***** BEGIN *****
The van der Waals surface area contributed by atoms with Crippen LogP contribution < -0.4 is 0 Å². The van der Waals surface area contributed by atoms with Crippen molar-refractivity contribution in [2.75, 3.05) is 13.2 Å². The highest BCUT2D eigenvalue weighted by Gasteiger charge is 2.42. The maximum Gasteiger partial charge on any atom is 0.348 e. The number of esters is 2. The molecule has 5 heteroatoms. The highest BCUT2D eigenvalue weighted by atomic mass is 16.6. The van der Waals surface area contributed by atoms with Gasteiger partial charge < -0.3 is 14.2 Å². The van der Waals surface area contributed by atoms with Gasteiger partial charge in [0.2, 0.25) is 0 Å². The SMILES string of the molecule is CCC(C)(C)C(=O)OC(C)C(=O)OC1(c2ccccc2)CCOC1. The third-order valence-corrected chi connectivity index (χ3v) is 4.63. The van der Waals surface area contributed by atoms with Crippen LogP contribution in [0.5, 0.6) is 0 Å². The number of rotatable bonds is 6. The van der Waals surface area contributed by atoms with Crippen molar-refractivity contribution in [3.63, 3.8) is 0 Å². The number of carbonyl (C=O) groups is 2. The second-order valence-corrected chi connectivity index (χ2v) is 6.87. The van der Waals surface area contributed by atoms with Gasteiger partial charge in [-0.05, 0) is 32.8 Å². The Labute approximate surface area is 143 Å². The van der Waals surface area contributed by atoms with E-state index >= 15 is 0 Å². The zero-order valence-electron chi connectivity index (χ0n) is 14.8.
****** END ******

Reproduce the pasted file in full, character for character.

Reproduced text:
The van der Waals surface area contributed by atoms with Crippen LogP contribution < -0.4 is 0 Å². The van der Waals surface area contributed by atoms with Crippen molar-refractivity contribution in [2.75, 3.05) is 13.2 Å². The highest BCUT2D eigenvalue weighted by Gasteiger charge is 2.42. The maximum Gasteiger partial charge on any atom is 0.348 e. The number of esters is 2. The molecule has 5 heteroatoms. The highest BCUT2D eigenvalue weighted by atomic mass is 16.6. The van der Waals surface area contributed by atoms with Gasteiger partial charge < -0.3 is 14.2 Å². The van der Waals surface area contributed by atoms with Gasteiger partial charge in [0.2, 0.25) is 0 Å². The SMILES string of the molecule is CCC(C)(C)C(=O)OC(C)C(=O)OC1(c2ccccc2)CCOC1. The third-order valence-corrected chi connectivity index (χ3v) is 4.63. The van der Waals surface area contributed by atoms with Crippen LogP contribution in [0.5, 0.6) is 0 Å². The number of rotatable bonds is 6. The van der Waals surface area contributed by atoms with Crippen molar-refractivity contribution in [3.63, 3.8) is 0 Å². The number of carbonyl (C=O) groups is 2. The second-order valence-corrected chi connectivity index (χ2v) is 6.87. The van der Waals surface area contributed by atoms with Gasteiger partial charge in [-0.05, 0) is 32.8 Å². The Labute approximate surface area is 143 Å². The van der Waals surface area contributed by atoms with E-state index >= 15 is 0 Å². The zero-order valence-electron chi connectivity index (χ0n) is 14.8.